A Bayesian hierarchical model for risk assessment of methylmercury
 Brent A. Coull,
 Maura Mezzetti,
 Louise M. Ryan
 … show all 3 hide
Rent the article at a discount
Rent now* Final gross prices may vary according to local VAT.
Get AccessAbstract
This article uses a Bayesian hierarchical model to quantify the adverse health effects associated with inutero exposure to methylmercury. By allowing for studytostudyas well as outcometooutcome variability, the approach provides a useful metaanalytic tool for multioutcome, multistudy environmental risk assessments. The analysis presented here expands on the findings of a National Academy of Sciences (NAS) committee, charged with advising the United States Environmental Protection Agency (EPA) on an appropriate approach to conducting a risk assessment for methylmercury. The NAS committee, for which the senior author (Ryan) was a committee member, reviewed the findings from several conflicting studies and reported the results from a Bayesian hierarchical model that synthesized information across several studies and for several outcomes. Although the NAS committee did not suggest that the hierarchical model be used as the actual basis for a methylmercury risk assessment, the results from the model were used to justify and support the final recommendation that the risk analysis be based on data from a study conducted in the Faroe Islands, which had found a positive association between inutero exposure to methylmercury and impaired neurological development. We considera variety of statistical issues, but particularly sensitivity to model specification.
 Arends, L., Voko, Z., Stijnen, T. (2003) Combining Multiple Outcome Measures in a Metaanalysis: An Application. Statistics in Medicine 22: pp. 13351353 CrossRef
 Banga, S. J., Patil, G. P., Taillie, C. (2000) Sensitivity of Normal Theory Methods to Model Misspecification in the Calculation of Upper Confidence Limits on the Risk Function for Continuous Responses. Environmental and Ecological Statistics 7: pp. 177189 CrossRef
 Banga, S. J., Patil, G. P., Taillie, C. (2002) Direct Calculation of Likelihoodbased Benchmark Dose Levels for Quantitative Responses. Environmental and Ecological Statistics 9: pp. 295315 CrossRef
 Berkey, C., Hoaglin, D., Motseller, F., Colditz, G. (1995) A Random Effects Regression Model for Metaanalysis. Statistics in Medicine 14: pp. 395411 CrossRef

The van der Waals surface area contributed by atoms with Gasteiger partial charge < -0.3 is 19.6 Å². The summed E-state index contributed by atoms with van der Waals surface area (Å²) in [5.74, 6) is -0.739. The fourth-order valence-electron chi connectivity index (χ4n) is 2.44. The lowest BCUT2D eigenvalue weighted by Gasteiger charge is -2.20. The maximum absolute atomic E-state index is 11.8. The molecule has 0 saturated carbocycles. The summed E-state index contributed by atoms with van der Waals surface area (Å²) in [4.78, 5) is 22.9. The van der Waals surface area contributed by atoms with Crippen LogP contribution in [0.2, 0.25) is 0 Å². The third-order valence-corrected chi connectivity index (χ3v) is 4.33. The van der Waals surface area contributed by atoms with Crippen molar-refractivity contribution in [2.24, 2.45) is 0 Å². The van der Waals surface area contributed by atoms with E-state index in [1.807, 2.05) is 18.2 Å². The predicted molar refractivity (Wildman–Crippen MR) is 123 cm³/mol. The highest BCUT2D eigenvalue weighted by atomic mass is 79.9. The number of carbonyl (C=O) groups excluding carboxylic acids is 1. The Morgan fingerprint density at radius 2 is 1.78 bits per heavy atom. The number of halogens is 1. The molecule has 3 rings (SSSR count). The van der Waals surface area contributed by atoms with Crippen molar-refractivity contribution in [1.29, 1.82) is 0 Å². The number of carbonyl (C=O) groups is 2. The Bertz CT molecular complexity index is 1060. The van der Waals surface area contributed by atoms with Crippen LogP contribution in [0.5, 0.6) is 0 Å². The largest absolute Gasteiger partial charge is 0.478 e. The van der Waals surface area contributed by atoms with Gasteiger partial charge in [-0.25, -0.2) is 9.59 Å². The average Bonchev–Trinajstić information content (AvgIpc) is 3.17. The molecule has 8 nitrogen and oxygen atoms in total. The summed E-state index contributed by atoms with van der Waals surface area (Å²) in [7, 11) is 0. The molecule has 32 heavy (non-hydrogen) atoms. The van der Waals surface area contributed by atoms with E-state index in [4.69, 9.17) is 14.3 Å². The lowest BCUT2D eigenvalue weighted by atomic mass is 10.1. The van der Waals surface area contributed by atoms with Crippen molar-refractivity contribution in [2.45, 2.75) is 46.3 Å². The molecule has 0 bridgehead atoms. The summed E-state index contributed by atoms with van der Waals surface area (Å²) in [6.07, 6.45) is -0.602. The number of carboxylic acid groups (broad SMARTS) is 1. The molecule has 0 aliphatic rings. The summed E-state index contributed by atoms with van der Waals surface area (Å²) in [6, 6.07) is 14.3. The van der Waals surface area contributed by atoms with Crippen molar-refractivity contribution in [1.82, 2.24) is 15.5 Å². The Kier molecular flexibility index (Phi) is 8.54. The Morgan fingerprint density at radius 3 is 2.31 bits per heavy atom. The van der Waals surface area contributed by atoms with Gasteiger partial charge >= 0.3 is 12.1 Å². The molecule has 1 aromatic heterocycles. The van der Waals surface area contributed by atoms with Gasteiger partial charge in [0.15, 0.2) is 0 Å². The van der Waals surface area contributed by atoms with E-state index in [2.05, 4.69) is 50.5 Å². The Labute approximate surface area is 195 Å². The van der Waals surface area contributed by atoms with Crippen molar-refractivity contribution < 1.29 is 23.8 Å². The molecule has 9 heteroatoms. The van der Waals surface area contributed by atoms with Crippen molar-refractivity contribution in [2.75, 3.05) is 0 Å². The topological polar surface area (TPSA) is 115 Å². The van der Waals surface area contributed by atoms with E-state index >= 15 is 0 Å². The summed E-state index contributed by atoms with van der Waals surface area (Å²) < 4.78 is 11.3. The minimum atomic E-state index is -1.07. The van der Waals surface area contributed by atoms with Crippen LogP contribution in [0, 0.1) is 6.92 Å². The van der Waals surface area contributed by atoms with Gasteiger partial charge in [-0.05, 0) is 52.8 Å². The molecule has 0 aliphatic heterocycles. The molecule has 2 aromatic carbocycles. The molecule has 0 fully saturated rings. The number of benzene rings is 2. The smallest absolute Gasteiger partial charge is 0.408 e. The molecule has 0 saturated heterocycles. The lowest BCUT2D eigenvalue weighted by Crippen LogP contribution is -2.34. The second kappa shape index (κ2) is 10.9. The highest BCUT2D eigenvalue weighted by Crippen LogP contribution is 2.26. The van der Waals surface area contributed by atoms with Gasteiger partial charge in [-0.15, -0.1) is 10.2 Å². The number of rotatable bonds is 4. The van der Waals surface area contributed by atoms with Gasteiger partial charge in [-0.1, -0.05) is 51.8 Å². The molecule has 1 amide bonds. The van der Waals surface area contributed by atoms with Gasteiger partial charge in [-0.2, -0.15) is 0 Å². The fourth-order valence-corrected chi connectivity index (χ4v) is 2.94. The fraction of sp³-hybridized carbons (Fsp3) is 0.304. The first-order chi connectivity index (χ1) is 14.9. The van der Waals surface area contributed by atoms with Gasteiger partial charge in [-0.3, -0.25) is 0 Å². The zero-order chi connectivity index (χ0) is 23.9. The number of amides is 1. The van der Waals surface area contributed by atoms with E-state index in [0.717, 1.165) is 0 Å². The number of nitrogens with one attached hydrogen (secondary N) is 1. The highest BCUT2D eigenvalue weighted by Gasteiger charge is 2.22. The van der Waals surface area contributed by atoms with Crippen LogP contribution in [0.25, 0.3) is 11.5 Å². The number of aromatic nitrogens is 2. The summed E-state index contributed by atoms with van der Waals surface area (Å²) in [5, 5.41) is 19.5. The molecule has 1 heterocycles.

Berkey, C. S., Hoaglin, D. C., AntczakBouckoms, A., Mosteller, F., Colditz, G. A. (1998) Metaanalysis of Multiple Outcomes by Regression with Random Effects. Statistics in Medicine 17: pp. 25372550 CrossRef
 Bosch, R. J., Wypij, D., Ryan, L. M. (1996) A Semiparametric Approach to Risk Assessment for Quantitative Outcomes. Risk Analysis 16: pp. 657665 CrossRef
 BudtzJorgensen, E., Keiding, N., Grandjean, P. (2001) Benchmark Dose Calculation from Epidemiological Data. Biometrics 57: pp. 698706 CrossRef
 Coull, B. A., Hobert, J. P., Ryan, L. M., Holmes, L. B. (2001) Crossed Random Effect Models for Multiple Outcomes in a Study of Teratogenesis. Journal of the American Statistical Association 96: pp. 11941204 CrossRef
 Crump, K. S. (1984) A New Method for Determining Allowable Daily Intakes. Fundamental and Applied Toxicology 4: pp. 854871 CrossRef
 Crump, K. S. (1995) Calculation of Benchmark Doses from Continuous Data. Risk Analysis 15: pp. 7989 CrossRef
 Crump, K. S., Kjellstrom, T., Shipp, A. M., Silvers, A., Stewart, A. (1998) Influence of Prenatal Mercury Exposure Upon Scholastic and Psychological Test Performance: Benchmark Analysis of a New Zealand Cohort. Risk Analysis 18: pp. 701713 CrossRef
 Crump, K. S., Landingham, C., Shamlaye, C., Cox, C., Davidson, P. W., Myers, G. J., Clarkson, T. W. (2000) Benchmark Concentrations for Methylmercury Obtained from the Seychelles Child Development Study. Environmental Health Perspectives 108: pp. 257263 CrossRef
 Daniels, M., Kass, R. (1998) A Note on Firststage Approximation in Twostage Hierarchical Models. Sankltya B 60: pp. 1930